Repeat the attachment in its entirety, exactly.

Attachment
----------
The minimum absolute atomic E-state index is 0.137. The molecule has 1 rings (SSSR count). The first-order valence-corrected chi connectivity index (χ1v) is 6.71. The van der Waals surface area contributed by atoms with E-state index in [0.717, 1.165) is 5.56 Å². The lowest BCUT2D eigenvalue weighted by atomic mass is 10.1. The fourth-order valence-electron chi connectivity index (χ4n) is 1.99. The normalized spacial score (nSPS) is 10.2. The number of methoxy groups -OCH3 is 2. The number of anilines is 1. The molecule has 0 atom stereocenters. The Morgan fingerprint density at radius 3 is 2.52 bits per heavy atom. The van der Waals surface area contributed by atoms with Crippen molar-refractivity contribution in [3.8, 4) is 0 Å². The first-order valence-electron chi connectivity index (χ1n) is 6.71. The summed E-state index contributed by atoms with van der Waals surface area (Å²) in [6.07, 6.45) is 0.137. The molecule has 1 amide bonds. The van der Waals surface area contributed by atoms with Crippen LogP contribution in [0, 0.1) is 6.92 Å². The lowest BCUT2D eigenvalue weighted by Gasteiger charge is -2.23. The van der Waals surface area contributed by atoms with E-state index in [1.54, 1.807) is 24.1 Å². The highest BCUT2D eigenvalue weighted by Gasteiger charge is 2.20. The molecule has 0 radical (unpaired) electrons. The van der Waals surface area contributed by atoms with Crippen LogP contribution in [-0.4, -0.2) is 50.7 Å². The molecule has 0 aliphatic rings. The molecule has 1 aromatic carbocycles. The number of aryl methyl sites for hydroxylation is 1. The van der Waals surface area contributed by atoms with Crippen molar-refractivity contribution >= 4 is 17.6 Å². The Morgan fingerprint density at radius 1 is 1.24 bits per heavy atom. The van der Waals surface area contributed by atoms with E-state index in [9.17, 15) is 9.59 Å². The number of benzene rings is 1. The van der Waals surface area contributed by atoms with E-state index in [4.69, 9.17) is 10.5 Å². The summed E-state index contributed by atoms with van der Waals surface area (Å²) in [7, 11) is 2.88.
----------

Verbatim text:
The minimum absolute atomic E-state index is 0.137. The molecule has 1 rings (SSSR count). The first-order valence-corrected chi connectivity index (χ1v) is 6.71. The van der Waals surface area contributed by atoms with E-state index in [0.717, 1.165) is 5.56 Å². The lowest BCUT2D eigenvalue weighted by atomic mass is 10.1. The fourth-order valence-electron chi connectivity index (χ4n) is 1.99. The normalized spacial score (nSPS) is 10.2. The number of methoxy groups -OCH3 is 2. The number of anilines is 1. The molecule has 0 atom stereocenters. The Morgan fingerprint density at radius 3 is 2.52 bits per heavy atom. The van der Waals surface area contributed by atoms with Crippen molar-refractivity contribution in [3.8, 4) is 0 Å². The first-order valence-electron chi connectivity index (χ1n) is 6.71. The summed E-state index contributed by atoms with van der Waals surface area (Å²) in [6.07, 6.45) is 0.137. The molecule has 1 amide bonds. The van der Waals surface area contributed by atoms with Crippen LogP contribution in [0, 0.1) is 6.92 Å². The lowest BCUT2D eigenvalue weighted by Gasteiger charge is -2.23. The van der Waals surface area contributed by atoms with E-state index in [1.54, 1.807) is 24.1 Å². The highest BCUT2D eigenvalue weighted by Gasteiger charge is 2.20. The molecule has 0 radical (unpaired) electrons. The van der Waals surface area contributed by atoms with Crippen LogP contribution in [-0.4, -0.2) is 50.7 Å². The molecule has 0 aliphatic rings. The molecule has 1 aromatic carbocycles. The number of aryl methyl sites for hydroxylation is 1. The van der Waals surface area contributed by atoms with Crippen molar-refractivity contribution >= 4 is 17.6 Å². The Morgan fingerprint density at radius 1 is 1.24 bits per heavy atom. The van der Waals surface area contributed by atoms with E-state index in [9.17, 15) is 9.59 Å². The number of benzene rings is 1. The van der Waals surface area contributed by atoms with E-state index in [4.69, 9.17) is 10.5 Å². The summed E-state index contributed by atoms with van der Waals surface area (Å²) in [7, 11) is 2.88.